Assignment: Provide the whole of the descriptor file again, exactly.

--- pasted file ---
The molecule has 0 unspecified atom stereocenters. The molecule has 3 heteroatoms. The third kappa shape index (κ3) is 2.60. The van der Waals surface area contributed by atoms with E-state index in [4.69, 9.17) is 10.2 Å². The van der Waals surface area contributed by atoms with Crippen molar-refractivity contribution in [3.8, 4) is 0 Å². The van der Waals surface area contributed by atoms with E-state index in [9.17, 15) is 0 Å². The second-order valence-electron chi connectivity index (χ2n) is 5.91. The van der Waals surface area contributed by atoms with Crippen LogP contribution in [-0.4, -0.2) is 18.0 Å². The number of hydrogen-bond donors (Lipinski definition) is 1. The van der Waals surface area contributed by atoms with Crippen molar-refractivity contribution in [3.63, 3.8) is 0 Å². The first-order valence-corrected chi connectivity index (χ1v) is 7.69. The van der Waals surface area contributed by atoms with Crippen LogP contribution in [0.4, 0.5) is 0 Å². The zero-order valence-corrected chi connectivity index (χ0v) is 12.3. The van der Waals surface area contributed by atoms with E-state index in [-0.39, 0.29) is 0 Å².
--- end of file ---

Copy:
The molecule has 0 unspecified atom stereocenters. The molecule has 3 heteroatoms. The third kappa shape index (κ3) is 2.60. The van der Waals surface area contributed by atoms with E-state index in [4.69, 9.17) is 10.2 Å². The van der Waals surface area contributed by atoms with Crippen molar-refractivity contribution in [3.8, 4) is 0 Å². The van der Waals surface area contributed by atoms with E-state index in [9.17, 15) is 0 Å². The second-order valence-electron chi connectivity index (χ2n) is 5.91. The van der Waals surface area contributed by atoms with Crippen LogP contribution in [-0.4, -0.2) is 18.0 Å². The number of hydrogen-bond donors (Lipinski definition) is 1. The van der Waals surface area contributed by atoms with Crippen molar-refractivity contribution in [3.63, 3.8) is 0 Å². The first-order valence-corrected chi connectivity index (χ1v) is 7.69. The van der Waals surface area contributed by atoms with Crippen LogP contribution in [0.4, 0.5) is 0 Å². The zero-order valence-corrected chi connectivity index (χ0v) is 12.3. The van der Waals surface area contributed by atoms with E-state index in [-0.39, 0.29) is 0 Å².